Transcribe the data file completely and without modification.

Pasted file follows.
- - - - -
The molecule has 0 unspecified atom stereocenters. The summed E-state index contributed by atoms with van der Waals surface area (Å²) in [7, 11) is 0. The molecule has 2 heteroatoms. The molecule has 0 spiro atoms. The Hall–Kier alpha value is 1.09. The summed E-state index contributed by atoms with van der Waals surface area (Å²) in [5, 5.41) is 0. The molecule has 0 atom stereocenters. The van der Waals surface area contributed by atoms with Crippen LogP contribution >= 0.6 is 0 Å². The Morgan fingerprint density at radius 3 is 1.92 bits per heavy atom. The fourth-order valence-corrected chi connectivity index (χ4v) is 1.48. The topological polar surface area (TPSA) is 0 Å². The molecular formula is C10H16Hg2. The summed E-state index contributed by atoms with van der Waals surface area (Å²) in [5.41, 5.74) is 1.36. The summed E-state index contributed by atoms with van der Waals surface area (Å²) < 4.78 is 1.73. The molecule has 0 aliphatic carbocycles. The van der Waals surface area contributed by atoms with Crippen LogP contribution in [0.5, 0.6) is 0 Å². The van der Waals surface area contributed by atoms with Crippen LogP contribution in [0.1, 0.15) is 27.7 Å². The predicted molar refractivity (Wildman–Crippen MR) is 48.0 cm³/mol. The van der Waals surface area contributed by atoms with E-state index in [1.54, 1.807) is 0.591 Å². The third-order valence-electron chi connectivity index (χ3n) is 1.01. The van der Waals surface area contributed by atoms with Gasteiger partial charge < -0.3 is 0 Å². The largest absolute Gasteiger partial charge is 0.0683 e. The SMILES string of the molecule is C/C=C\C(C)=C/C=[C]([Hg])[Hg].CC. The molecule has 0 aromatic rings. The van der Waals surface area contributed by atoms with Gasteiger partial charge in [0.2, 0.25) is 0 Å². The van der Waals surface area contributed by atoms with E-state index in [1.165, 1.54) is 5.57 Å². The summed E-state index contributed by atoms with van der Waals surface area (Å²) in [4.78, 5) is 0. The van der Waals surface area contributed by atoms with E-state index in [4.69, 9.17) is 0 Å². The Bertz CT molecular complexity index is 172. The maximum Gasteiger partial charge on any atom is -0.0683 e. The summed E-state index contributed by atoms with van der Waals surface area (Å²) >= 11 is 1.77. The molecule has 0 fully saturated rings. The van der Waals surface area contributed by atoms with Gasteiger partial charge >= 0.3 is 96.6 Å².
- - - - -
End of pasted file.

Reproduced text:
The molecule has 0 unspecified atom stereocenters. The summed E-state index contributed by atoms with van der Waals surface area (Å²) in [7, 11) is 0. The molecule has 2 heteroatoms. The molecule has 0 spiro atoms. The Hall–Kier alpha value is 1.09. The summed E-state index contributed by atoms with van der Waals surface area (Å²) in [5, 5.41) is 0. The molecule has 0 atom stereocenters. The van der Waals surface area contributed by atoms with Crippen LogP contribution >= 0.6 is 0 Å². The Morgan fingerprint density at radius 3 is 1.92 bits per heavy atom. The fourth-order valence-corrected chi connectivity index (χ4v) is 1.48. The topological polar surface area (TPSA) is 0 Å². The molecular formula is C10H16Hg2. The summed E-state index contributed by atoms with van der Waals surface area (Å²) in [5.41, 5.74) is 1.36. The summed E-state index contributed by atoms with van der Waals surface area (Å²) < 4.78 is 1.73. The molecule has 0 aliphatic carbocycles. The van der Waals surface area contributed by atoms with Crippen LogP contribution in [0.5, 0.6) is 0 Å². The van der Waals surface area contributed by atoms with Crippen LogP contribution in [0.1, 0.15) is 27.7 Å². The predicted molar refractivity (Wildman–Crippen MR) is 48.0 cm³/mol. The van der Waals surface area contributed by atoms with E-state index in [1.54, 1.807) is 0.591 Å². The third-order valence-electron chi connectivity index (χ3n) is 1.01. The van der Waals surface area contributed by atoms with Gasteiger partial charge < -0.3 is 0 Å². The largest absolute Gasteiger partial charge is 0.0683 e. The SMILES string of the molecule is C/C=C\C(C)=C/C=[C]([Hg])[Hg].CC. The molecule has 0 aromatic rings. The van der Waals surface area contributed by atoms with Gasteiger partial charge in [0.2, 0.25) is 0 Å². The van der Waals surface area contributed by atoms with E-state index in [1.165, 1.54) is 5.57 Å². The summed E-state index contributed by atoms with van der Waals surface area (Å²) in [4.78, 5) is 0. The van der Waals surface area contributed by atoms with E-state index in [4.69, 9.17) is 0 Å². The Bertz CT molecular complexity index is 172. The maximum Gasteiger partial charge on any atom is -0.0683 e. The summed E-state index contributed by atoms with van der Waals surface area (Å²) >= 11 is 1.77. The molecule has 0 fully saturated rings. The van der Waals surface area contributed by atoms with Gasteiger partial charge >= 0.3 is 96.6 Å².